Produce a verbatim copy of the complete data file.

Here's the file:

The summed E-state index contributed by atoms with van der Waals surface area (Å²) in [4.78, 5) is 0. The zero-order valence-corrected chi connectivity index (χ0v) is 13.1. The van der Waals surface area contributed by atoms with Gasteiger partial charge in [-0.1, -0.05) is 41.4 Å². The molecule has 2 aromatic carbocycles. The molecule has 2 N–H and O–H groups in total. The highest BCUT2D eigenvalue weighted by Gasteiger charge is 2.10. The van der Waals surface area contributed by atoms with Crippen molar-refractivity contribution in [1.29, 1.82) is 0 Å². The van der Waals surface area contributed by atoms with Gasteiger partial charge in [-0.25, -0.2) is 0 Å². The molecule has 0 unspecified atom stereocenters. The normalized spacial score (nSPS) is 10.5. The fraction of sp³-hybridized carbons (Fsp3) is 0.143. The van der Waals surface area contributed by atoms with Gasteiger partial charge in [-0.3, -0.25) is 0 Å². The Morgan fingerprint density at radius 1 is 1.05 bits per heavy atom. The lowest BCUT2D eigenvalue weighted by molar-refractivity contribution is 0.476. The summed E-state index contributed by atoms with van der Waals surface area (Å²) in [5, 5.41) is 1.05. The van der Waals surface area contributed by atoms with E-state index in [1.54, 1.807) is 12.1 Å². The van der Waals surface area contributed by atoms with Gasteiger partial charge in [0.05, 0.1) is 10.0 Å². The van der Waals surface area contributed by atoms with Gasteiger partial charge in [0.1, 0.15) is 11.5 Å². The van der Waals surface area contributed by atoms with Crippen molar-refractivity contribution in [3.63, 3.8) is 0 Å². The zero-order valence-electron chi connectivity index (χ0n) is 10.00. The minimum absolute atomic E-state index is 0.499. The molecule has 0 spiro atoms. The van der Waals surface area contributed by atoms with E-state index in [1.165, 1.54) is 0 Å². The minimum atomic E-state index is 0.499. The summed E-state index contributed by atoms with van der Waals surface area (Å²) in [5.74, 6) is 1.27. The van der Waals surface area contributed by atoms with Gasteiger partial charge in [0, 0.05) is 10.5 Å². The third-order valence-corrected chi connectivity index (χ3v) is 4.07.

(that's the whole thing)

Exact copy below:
The summed E-state index contributed by atoms with van der Waals surface area (Å²) in [4.78, 5) is 0. The zero-order valence-corrected chi connectivity index (χ0v) is 13.1. The van der Waals surface area contributed by atoms with Gasteiger partial charge in [-0.1, -0.05) is 41.4 Å². The molecule has 2 aromatic carbocycles. The molecule has 2 N–H and O–H groups in total. The highest BCUT2D eigenvalue weighted by Gasteiger charge is 2.10. The van der Waals surface area contributed by atoms with Crippen molar-refractivity contribution in [1.29, 1.82) is 0 Å². The van der Waals surface area contributed by atoms with Gasteiger partial charge in [-0.25, -0.2) is 0 Å². The molecule has 0 unspecified atom stereocenters. The normalized spacial score (nSPS) is 10.5. The fraction of sp³-hybridized carbons (Fsp3) is 0.143. The van der Waals surface area contributed by atoms with Gasteiger partial charge in [-0.3, -0.25) is 0 Å². The Morgan fingerprint density at radius 1 is 1.05 bits per heavy atom. The lowest BCUT2D eigenvalue weighted by molar-refractivity contribution is 0.476. The summed E-state index contributed by atoms with van der Waals surface area (Å²) in [5, 5.41) is 1.05. The van der Waals surface area contributed by atoms with E-state index in [1.54, 1.807) is 12.1 Å². The van der Waals surface area contributed by atoms with Gasteiger partial charge in [0.05, 0.1) is 10.0 Å². The van der Waals surface area contributed by atoms with Gasteiger partial charge in [0.1, 0.15) is 11.5 Å². The van der Waals surface area contributed by atoms with Crippen molar-refractivity contribution in [3.63, 3.8) is 0 Å². The zero-order valence-electron chi connectivity index (χ0n) is 10.00. The minimum absolute atomic E-state index is 0.499. The molecule has 0 spiro atoms. The van der Waals surface area contributed by atoms with E-state index in [1.165, 1.54) is 0 Å². The minimum atomic E-state index is 0.499. The summed E-state index contributed by atoms with van der Waals surface area (Å²) in [5.74, 6) is 1.27. The van der Waals surface area contributed by atoms with Gasteiger partial charge in [0, 0.05) is 10.5 Å². The third-order valence-corrected chi connectivity index (χ3v) is 4.07.